I shifting my garden focus from Oakland to our retirement cabin (now becoming a house) in Fort Bragg, California, starting a new garden almost from scratch. Fort Bragg is a small town of about 8,000 full time residents, 3 1/2 hours north of San Francisco, on the Pacific coast. You have probably heard more about Mendocino, their sister city, only a few minutes south on highway 1. The Northern California coast is absolutely gorgeous, full of empty beaches, redwoods, hiking trails, and deep forests. I have always loved the area and am excited at the prospect of spending more of my time there. I predict that much of it will be spent in the garden.

Our property is just over 1/2 mile from the coast, far enough inland to escape most of the salt air and summer fog which plagues homes directly on the coast. I’m using this post to document the “before”, the blank canvas before I get my hands in the dirt. Most of the 7 acres are filled with second growth redwood and pine trees. The pines have been devastated by drought and an onslaught of the Western pine beetle.  They were originally planted a couple of decades ago as a scheme to become a Christmas tree farm, a misguided attempt to take an agricultural tax cut. They are too close together, and dying. We have had to remove the ones closest to the house as a precaution against fire. At first, I thought to remove the dead and downed trees in other parts of the property, but I am starting to change my mind. The trees and undergrowth have a unique ecology and are homes to many small animals, birds and insects. I might just let things rot.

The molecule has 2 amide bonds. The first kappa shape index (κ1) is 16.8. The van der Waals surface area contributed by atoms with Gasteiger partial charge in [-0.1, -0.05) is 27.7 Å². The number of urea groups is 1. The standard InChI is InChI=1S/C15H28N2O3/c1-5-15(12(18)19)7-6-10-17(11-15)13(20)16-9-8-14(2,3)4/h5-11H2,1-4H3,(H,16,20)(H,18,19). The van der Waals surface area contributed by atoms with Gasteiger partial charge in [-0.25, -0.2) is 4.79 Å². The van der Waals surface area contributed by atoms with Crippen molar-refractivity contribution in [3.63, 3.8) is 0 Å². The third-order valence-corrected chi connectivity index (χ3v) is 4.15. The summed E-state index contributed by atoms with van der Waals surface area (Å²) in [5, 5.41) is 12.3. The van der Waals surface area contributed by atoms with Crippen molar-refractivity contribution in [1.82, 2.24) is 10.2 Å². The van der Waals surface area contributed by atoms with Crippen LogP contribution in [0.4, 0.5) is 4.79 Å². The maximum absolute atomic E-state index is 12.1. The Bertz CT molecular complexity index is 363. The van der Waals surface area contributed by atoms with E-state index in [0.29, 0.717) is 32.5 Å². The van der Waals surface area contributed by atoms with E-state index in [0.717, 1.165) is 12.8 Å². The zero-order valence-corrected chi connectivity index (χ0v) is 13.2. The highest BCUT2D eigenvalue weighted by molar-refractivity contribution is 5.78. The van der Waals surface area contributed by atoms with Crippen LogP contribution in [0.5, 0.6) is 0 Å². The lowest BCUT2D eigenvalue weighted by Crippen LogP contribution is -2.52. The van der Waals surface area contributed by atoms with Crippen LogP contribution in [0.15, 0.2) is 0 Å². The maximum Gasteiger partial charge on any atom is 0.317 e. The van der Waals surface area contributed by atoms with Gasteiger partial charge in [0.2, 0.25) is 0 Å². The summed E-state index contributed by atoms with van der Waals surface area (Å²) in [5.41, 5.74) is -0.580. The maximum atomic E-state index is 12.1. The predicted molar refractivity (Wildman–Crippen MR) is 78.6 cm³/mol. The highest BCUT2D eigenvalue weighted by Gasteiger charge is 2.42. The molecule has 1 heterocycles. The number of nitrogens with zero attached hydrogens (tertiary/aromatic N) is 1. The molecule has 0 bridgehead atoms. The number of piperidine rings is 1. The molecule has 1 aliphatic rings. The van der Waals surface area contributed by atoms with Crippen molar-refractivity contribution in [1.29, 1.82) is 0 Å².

The house itself sits in the middle of a large meadow, an acre or more in size. There will be plenty to occupy my time and energy and it will be several years before things begin to take shape. Those efforts will need to start with the soil as it hasn’t been amended in many years (if ever). A lot of organic matter will be needed to enrich this sandy loam (read that as mostly sand). We are only a short distance from the dunes of MacKerricher State Park. It is quite different from Oakland where I was gardening in clay; a now underground creek ran right through the garden. I could have sold that clay to a potter; it was that dark and heavy. In our dry summer it was like concrete.

I will transfer as many plants as possible from the Oakland garden, to the one in Fort Bragg, starting with summer dormant bulbs. The timing of July/August is perfect for digging and dividing Dutch iris bulbs. They did not bloom well this year, having become overcrowded. Dividing should refresh them. So far I have several hundred bulbs with a few more clumps to dig.